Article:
We hope you and your loved ones are managing during this difficult COVID19 time. It has been challenging in so many ways and we all look to the future to when we can return to more normal times and activities. There are several items we would like to share with you regarding our lake. You have the opportunity to provide your input to the relevant organizations. 1. Bonnyman Road: Those of you who use Bonnyman Rd realize it is not in the best condition. This has been an ongoing issue for quite a long time in several regards concerning road condition, erosion, and related water quality issues. The PLA has worked with the Towns of Wakefield and Effingham and AWWA regarding shoreline erosion and remediation projects on Bonnyman Rd, yet there is more that could be done and we look to support that future effort. At this time and more specifically, you can provide direct input to the Town of Wakefield by completing a road complaint form. The website of the Wakefield Highway / Public Services is: https://www.wakefieldnh.com/highway We would encourage anyone who uses Bonnyman Rd, regardless of what town you reside in, to provide this input to the Town of Wakefield. 2. Wake Boats: It is the collective opinion of the PLA, that wake boats on our lake would cause both water quality and invasive issues to be exacerbated. Larger wakes in our shallow lake would increase erosion and release a significant amount of phosphorus from the sediment. This phosphorus would be suspended in the water column and drive further cyanobacteria blooms. There is also great concern regarding milfoil being introduced to the lake from the wake boat tanks (we are presently free of milfoil). Wake boats on Province Lake typically operate in other adjacent lakes, which all have invasive milfoil problems. In our opinion, the potential for introducing milfoil into Province waters is unacceptably high. With an average depth of 10 feet, the lake would be colonized by milfoil, rendering the lake unusable for all recreational activities.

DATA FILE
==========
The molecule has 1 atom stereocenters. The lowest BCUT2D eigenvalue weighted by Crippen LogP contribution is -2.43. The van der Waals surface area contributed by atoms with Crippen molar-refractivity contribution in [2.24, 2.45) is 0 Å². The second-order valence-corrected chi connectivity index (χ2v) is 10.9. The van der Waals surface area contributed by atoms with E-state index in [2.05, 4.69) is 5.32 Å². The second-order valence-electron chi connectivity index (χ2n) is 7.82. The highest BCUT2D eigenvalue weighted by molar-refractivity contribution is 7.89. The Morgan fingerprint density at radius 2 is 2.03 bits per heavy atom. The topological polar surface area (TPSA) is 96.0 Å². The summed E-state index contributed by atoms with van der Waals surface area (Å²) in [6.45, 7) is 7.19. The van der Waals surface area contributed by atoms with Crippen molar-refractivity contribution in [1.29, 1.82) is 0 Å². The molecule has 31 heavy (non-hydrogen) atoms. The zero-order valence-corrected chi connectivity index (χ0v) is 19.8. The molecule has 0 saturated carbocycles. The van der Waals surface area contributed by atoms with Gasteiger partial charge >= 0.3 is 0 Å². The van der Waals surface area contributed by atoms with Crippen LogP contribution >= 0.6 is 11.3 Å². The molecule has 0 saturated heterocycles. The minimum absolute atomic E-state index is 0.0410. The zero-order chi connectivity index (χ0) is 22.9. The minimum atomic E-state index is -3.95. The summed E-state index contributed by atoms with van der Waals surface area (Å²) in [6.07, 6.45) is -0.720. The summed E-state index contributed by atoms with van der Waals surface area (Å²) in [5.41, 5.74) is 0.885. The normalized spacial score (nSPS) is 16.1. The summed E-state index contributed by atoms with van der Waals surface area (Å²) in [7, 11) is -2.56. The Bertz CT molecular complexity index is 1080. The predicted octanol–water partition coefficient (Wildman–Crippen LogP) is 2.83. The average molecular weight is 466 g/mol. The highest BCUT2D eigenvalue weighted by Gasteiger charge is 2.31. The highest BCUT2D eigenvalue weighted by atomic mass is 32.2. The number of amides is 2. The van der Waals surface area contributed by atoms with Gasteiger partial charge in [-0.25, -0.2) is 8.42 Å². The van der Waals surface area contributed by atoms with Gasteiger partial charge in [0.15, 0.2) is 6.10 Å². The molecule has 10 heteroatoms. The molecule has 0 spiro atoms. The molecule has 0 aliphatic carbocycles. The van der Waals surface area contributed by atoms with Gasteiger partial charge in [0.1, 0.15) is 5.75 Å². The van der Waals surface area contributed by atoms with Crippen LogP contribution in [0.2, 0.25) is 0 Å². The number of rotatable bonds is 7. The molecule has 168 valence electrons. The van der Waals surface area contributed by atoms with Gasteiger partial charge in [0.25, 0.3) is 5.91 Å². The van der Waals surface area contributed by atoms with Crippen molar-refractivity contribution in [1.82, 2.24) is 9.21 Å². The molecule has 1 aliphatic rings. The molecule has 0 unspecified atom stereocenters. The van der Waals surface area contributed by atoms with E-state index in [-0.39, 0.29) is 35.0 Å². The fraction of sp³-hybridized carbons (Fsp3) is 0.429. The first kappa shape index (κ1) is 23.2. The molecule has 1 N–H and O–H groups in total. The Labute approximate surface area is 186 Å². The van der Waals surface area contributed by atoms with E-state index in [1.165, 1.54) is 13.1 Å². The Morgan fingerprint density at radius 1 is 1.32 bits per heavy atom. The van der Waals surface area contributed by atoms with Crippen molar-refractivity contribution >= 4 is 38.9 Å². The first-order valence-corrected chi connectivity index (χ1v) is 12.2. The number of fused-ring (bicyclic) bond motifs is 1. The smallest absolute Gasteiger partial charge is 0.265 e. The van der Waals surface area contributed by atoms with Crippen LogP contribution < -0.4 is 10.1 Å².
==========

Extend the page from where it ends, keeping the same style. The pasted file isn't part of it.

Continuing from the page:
That being said, the following from NH Lakes provides you with the opportunity to provide input on wake boats. ‘Wake boats (those that use ballast water to lower the transom and increase the wake height for wake surfing) have been the subject of a legislative study commission. NH LAKES has been serving on this study commission created by House Bill 137 a year ago. Although the study commission has stopped meeting, we expect it will still issue a report by June 30, 2020. During the past few weeks, individuals have been writing or emailing the commission chair, expressing support or concern about the use or impact of wake boats on New Hampshire’s waterbodies. Whether you enjoy wake boating or have concerns about impacts from wake boats on your favorite lake, the wake boat study commission needs to hear from you! Please email and share your personal testimony with the wake boat study commission chair, Representative Suzanne Smith at Suzanne.Smith@leg.state.nh.us. Provide factual information about how these watercraft have been for your enjoyment, or if you have observed these watercraft to have caused problems. Please reach out now. It is essential for the wake boat commission to hear from our membership community.’ 3. As we are all anticipating the arrival of better weather and enjoying our lake in all it has to offer, please follow guidelines for managing your properties in ways that do not encourage erosion and degradation of water quality (see our spring newsletter for details). Spring clean up and litter collection is always encouraged, in a socially distance manner of course. Many thanks for your support of Province Lake. Be healthy and stay well.